- incredible freedom of creation;
- beautifully animated animals;
- aesthetic design;
- extensive breeding system;
- steam Workshop Support.
- imperfect interface;
- no aquatic and night animals, no birds, and no minizoos;
- poor technical condition of the review version.
We've been waiting for this moment for a long time. The first visitors come to our zoo. It's seems to be ok – they go from cage to cage, watching the animals. Now, why are they carrying banners? Why are they screaming in front of the red panda runway? She's beautiful! Look how cute she looks, lying on the hay.
That was the end of my first zoo in Planet Zoo. It's existence counted maybe 10 minutes, before I had to yield to the protesters and start anew. The next time, a bear escaped. People were a little scared... I tried to create a moat around his podium, but it cost too much, so I took a loan. The bear still found a way out. The cost of catching it, the interest on the loan, and the price of safety equipment emptied my budget.
The third zoo went bankrupt. I confess, I bought a panda. The giant panda, it was beautiful. I set up a catwalk for her. Bamboo, feeders, climbing racks, and all that. It wasn't until she ran away that I realized I should have used glass around the podium, rather than iron bars (never use glass with elephants, I checked it for you). Either way, the panda was too expensive.
I turned to the sandbox for a while. Here, I finally learned something about building fences and created another park.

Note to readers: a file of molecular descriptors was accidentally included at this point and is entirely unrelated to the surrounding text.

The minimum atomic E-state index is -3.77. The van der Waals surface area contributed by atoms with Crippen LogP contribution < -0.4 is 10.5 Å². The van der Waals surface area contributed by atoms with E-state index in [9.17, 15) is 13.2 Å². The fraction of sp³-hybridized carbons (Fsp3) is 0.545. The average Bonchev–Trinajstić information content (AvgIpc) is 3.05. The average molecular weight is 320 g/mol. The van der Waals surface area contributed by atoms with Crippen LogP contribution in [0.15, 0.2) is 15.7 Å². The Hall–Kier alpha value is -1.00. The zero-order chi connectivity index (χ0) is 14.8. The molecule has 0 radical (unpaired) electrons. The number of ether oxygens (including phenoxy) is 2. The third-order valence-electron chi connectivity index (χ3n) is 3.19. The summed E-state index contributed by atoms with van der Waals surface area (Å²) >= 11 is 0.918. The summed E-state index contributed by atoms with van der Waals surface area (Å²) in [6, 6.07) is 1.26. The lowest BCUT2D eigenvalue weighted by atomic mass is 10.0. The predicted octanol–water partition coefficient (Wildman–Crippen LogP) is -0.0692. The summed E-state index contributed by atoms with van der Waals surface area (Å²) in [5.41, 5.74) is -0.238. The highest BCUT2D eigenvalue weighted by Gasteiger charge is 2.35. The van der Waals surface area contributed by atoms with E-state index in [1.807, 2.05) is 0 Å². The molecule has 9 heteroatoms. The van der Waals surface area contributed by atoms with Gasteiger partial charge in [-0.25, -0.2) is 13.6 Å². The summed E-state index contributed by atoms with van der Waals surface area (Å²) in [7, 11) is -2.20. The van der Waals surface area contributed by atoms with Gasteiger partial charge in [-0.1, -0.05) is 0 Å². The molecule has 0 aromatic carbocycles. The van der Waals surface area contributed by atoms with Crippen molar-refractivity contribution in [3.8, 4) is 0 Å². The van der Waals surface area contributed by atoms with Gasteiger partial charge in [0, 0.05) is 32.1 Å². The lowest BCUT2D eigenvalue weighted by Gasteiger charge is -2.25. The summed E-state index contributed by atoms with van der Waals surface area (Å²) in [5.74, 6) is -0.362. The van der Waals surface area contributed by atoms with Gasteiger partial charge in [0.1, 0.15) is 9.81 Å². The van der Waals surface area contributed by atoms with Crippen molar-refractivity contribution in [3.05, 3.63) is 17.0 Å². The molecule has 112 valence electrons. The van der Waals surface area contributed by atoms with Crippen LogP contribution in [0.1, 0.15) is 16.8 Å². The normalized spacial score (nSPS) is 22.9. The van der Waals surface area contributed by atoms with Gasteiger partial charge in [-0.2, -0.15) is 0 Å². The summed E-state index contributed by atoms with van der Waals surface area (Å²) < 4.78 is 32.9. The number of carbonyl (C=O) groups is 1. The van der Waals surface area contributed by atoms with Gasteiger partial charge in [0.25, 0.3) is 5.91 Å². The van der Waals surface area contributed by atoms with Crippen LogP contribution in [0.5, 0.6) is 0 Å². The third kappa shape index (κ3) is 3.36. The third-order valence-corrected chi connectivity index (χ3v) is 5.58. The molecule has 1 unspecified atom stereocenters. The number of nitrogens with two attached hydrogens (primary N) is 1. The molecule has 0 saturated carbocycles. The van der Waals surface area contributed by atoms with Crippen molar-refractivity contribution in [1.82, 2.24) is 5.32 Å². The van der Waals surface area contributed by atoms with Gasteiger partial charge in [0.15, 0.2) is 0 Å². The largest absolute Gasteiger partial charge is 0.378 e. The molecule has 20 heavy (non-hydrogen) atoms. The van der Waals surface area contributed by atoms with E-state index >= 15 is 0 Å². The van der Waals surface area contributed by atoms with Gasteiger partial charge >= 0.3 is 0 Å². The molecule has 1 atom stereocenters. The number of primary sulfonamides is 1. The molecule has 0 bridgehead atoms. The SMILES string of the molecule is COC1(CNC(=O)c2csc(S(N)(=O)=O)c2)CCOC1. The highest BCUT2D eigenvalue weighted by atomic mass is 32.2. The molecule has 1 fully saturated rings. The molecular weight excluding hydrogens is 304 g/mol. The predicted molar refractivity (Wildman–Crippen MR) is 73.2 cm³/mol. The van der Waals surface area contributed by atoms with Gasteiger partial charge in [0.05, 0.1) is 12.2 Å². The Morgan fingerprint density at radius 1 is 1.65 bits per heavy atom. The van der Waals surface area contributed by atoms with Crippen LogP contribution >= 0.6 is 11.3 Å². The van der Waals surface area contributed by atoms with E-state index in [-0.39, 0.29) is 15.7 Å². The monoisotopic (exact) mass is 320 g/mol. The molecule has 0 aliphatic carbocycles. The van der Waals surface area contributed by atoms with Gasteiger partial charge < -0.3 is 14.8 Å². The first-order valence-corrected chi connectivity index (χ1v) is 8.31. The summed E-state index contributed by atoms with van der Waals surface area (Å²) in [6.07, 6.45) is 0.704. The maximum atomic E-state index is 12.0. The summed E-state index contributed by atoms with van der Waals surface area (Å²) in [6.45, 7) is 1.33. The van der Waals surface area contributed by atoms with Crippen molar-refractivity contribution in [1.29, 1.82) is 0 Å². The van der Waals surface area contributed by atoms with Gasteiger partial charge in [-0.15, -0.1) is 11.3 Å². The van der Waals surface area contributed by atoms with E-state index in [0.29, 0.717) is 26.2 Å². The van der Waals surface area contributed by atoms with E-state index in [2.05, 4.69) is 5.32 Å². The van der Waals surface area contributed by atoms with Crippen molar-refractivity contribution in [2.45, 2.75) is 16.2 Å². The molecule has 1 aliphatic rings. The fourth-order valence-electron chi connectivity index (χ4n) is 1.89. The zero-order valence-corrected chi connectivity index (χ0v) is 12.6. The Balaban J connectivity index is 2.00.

How can we play Planet Zoo? There's the career mode with prepared missions and tasks. We can create our own park with economy enabled, or go to the sandbox, where Planet Zoo gives us unlimited money and access to all facilities. There is also a Franchise mode that allows us to trade animals online.
This time, I started modestly. One giant tortoise and one African warthog. A big bucket for donations and a room for employees. Surrounded by cypresses, of course. Visitors aren't interested in seeing a sewage treatment plants or veterinary clinics.
I slowly developed the zoo. Instead of bears and giraffes, I bought a rhino cockroach and put an educational board and a bench next to it. People enjoyed watching it, so I gave him company – a spider.
My zoo developed slowly, there were new enclosures and new animals in it. I kept an eye on the guests' opinions and matched the admission prices with their expectations. In addition, I traded animals. Not bison or warthogs. They were inexpensive, and raising them took ages. I first made serious dough thanks to the... cockroaches. They breed like rabbits, and for a single specimen with good genes, I could easily buy a new ATM. The scolopendra were even better a deal.
This zoo also went bankrupt, and I have no idea why. When I gave up, I was $50k in arrears, and I had no idea how to mend that. Yet I already had buffaloes, bears, and macaques. To be honest, after a whole weekend with Planet Zoo, I'm talking about more than 20 hours of play without a success. That's interesting, considering that the studio's previous games were often scolded for lack of economic depth.
Planet Zoo is very serious about the topic of animal breeding. Each instance is described by a number of indicators that affect the "quality" of the offspring. If someone wants, they can devote fully to breeding and achieving the best results. Moreover, there is also a system of trading animals online, where we can exchange them with other players.